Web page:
24 August 2013
At its meeting on Saturday 24 August the National Executive Committee of the Communist Party of Ireland evaluated the continuing economic crisis and its effect on working people, north and south.
Despite much talk by the Irish government and the establishment media about “recovery,” projecting rising property prices as the first “green shoots of recovery,” the small growth in house prices is more an indication of a growth in speculation. The much-talked-about growth in exports as a means of exporting our way out of debt is proving as illusory as ever. With the ratio of debt to GDP worsening, this can only lead to further cuts in public spending as the government struggles to meet EU targets regarding the debt.
The forthcoming budget will be more of the same, with further cuts in public spending, while the Labour Party and its supporters within the trade union leadership will squeal a little about this or that unjust aspect of the budget but will grin and bear it. What is clear is that government spending will be further cut well into the foreseeable future, with more and more areas of spending, such as state pensions and other benefits, being further attacked.
In the Dublin Lock-out of 1913, the centenary of which we commemorate this year, the employers locked out more than twenty thousand workers, the majority of them members of the Irish Transport and General Workers’ Union, to break the “new trade unionism” that it represented. Despite great poverty, hunger, an increasing child mortality rate, and the brutality of the Dublin Metropolitan Police, the Dublin working class stood its ground and resisted.
While it is important to mark and celebrate the history of our class and its decisive battles, we need to go beyond commemoration. There is now a need for a “new trade unionism” for today. The Irish working class needs to draw lessons from the past in order to help it understand the present and to shape our future. There is an urgent need for a complete rethink of the path down which the present generation of trade union leaders has propelled the movement, a course that can only lead to the further demoralisation and marginalising of the trade union movement.
The labour movement needs to rid itself of its subservient attitude and approach. We need to emulate and take inspiration from the heroism and courage of those men, women and children of 1913. What they had then and we lack but badly need today is leadership, with a clear strategy for defending the working class and all it has struggled for and won, which is now being whittled away.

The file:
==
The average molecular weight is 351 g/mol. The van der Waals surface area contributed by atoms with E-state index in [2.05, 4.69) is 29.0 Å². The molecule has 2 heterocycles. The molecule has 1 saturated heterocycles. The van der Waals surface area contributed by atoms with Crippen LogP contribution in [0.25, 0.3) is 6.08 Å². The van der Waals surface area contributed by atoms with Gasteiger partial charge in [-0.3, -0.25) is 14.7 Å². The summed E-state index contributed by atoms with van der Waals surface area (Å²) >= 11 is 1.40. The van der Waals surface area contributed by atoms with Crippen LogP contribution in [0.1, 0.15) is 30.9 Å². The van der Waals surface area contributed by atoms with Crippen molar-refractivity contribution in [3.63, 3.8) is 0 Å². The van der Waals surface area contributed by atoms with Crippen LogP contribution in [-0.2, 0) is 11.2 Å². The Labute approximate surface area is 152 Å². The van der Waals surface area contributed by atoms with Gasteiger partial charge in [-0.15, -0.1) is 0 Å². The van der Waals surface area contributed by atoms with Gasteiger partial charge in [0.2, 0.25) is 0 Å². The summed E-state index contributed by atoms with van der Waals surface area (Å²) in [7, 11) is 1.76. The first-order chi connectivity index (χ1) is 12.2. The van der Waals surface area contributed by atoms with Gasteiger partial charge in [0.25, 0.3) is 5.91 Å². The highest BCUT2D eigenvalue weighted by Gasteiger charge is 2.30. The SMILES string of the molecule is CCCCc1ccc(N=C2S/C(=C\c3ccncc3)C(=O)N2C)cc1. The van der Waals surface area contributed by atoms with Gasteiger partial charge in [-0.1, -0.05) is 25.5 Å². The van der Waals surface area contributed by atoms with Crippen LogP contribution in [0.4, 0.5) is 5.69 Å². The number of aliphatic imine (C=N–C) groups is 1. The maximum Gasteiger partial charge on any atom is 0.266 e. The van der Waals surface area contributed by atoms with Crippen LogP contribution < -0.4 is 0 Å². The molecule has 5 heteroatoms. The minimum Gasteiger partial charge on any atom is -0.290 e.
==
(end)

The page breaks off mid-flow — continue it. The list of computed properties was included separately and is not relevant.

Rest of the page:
In the North the economic and social crisis is being used to accentuate existing sectarian divisions. The DUP and UUP vie with each other to see who can dive deeper into the septic pool of sectarianism. The recent attacks on the mayor of Belfast and the call for the blowing up of the Sinn Féin leadership show sectarianism plummeting to new depths. What the crisis has exposed is that these parties have no answers or solutions to the plight of the Protestant section of the working class. As the budget restraints from London tighten, unionism finds it increasingly difficult to dispense a shrinking largesse with which to control and manipulate the Protestant working class. The effects of the crisis, job losses, cuts in services and benefits and cuts in wages are being used to stoke sectarian tensions in order to deflect attention away from their own bankruptcy.
Rejectionist republicans and Sinn Féin have also been coat-trailing, trying to exploit moments of sectarian tension and pressure for their own short-term objectives. The recent display by a colour party in Co. Tyrone is not in the interests of building unity among working people. Retreating into past failed methods and positions is not the way forward. The real alternative is to campaign to protect jobs, to oppose cuts in the health service and other public services, which are being chipped away and dismantled, and to actively engage in campaigns that can ease and neutralise sectarian tensions.
Sectarianism is a dead end for our people that must be resisted by all means. While recognising that building the unity of our people is very difficult, with obstacles and road-blocks constantly thrown in the way, we have to work and strive to bring this about.
The CPI calls on workers not to be fooled by the bigots, who have nothing to offer except more of the same. Throughout our country the working class are experiencing the full brunt of the crisis of the system. The unionists in the North wish to deflect workers away from the real nature of their poverty, alienation and frustrations towards a belief that someone else is getting a better deal at their expense. In the South the trade union leadership and the Labour Party are happy to commemorate the 1913 Lock-out, yet a hundred years later workers are still without the right to be represented by a trade union.
Our message is clear. Don’t just commemorate: organise.